Half an hour of looking for spare change in junkyard cars will net you enough for to get you a decent lunch.

Go to any junkyard for parts, and you’ll often find spare change left in cupholders, glove boxes, under seats, etc.

But, have you ever wondered just how much change you can find if you went through each and every car?

An employee at a salvage yard did just that to a sample size of cars.

Whoever runs social media at Auto Parts City in Gurnee/Park City, IL went through two rows of cars destined for the crusher, collected all the change he could find, and went to a Coin Star to count it all out.

Here’s his video.

Armed with a Dunkin’ Donuts cup, this Auto Parts City employee went through each car.

I counted 13 cars, a…

  • Kia Rondo
  • Kia Forte
  • Chevrolet Spark
  • Toyota Camry
  • Cadillac SRX
  • Chrysler 300
  • Pontiac Grand Am
  • BMW 3-series
  • Chevrolet Impala
  • (2) Ram 1500
  • Chevrolet Equinox
  • and a Kia Sedona

As you can see in the screenshots below, these weren’t a bunch of neatly tossed, clean coins, they were typically just a bunch of sticky pennies cemented to the bottom of cupholders, and door handles, sitting there probably for years.

Salvage cars aren’t known for being the cleanest so, even though he was double gloved, there’s a always a chance of getting pricked.

Just take a look at this Pontiac Grand Prix. Gross!

After all that scrounging around, as shown in the screenshot below, this is how many coins he collected, enough to almost fill the cup.

The coins were washed as best he could prior to dumping them in the Coinstar machine.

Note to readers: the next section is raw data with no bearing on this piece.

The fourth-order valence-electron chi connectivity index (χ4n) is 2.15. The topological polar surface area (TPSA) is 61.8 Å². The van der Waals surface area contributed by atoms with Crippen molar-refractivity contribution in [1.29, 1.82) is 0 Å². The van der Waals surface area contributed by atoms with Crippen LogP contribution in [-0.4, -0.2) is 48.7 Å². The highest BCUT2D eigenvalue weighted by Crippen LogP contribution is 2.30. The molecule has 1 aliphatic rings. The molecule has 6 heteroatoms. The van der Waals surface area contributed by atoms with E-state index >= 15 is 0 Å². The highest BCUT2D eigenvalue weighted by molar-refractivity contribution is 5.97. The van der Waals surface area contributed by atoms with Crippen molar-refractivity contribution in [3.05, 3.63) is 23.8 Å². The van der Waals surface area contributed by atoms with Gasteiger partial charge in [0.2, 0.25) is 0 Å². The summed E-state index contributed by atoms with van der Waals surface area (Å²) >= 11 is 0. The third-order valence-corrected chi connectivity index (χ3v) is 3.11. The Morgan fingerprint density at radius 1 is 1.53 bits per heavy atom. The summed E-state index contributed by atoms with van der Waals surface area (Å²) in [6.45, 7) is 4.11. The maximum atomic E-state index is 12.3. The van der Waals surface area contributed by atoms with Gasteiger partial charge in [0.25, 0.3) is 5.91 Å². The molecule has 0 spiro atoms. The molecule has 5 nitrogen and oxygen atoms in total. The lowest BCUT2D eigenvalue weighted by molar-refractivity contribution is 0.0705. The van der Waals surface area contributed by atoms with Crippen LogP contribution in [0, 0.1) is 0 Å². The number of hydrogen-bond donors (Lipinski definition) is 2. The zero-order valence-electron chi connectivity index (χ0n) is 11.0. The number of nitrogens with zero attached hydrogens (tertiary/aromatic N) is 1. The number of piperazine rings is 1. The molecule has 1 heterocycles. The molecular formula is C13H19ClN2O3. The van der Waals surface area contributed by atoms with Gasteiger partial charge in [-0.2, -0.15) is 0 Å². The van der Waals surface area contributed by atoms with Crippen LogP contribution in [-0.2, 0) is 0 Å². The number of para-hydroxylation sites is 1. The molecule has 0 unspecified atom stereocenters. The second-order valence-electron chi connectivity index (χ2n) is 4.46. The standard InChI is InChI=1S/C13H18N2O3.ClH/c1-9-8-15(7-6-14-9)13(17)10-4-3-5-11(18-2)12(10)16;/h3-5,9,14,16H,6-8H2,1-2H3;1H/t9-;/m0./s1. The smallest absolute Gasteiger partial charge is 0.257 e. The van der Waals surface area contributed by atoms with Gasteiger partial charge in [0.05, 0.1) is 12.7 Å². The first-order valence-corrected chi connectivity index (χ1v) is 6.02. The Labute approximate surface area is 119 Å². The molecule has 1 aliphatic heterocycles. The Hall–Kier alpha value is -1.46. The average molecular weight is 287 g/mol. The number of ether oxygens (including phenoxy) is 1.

$15.90 minus the Coinstar tax equals $13.41.

And, after pouring all those coins into a Coinstar machine, this is how much he profited.

Note, Coinstars in Illinois take 12.5 percent+.50 transaction fee so, without fees, he really netted $15.90.

That’s roughly 1.22 per car.

Those in the comments replied with some interesting outliers.

“I work at an auto dealership as a car detailer and somebody traded in a used Toyota and the glove box was full of change. Counted it out. It was over $200.00,” @bassmaster-w1mie commented.

“The most I found in a junkyard car was $20. That car was at least semi clean,” @i8038sx added.

“When I used to recondition used washers and dryers I would frequently find change, even dollar bills, inside clothes dryers. Sometimes change could be found in the bottom of the washer tubs.,” @redheath3860 replied.

If these were cars with clean interiors free of the errant drug needle, this might be worth cleaning out just for the coins.

The risk of getting cut and infection, if the coins aren’t clean, in plain sight, and visually confirmed to be needle free, harvesting change from salvage cars, at least in Illinois, just ain’t worth it.

However, after an afternoon of part hunting, you get might hungry. If you can dodge anything that’ll poke you, you may get enough change to pay for lunch.


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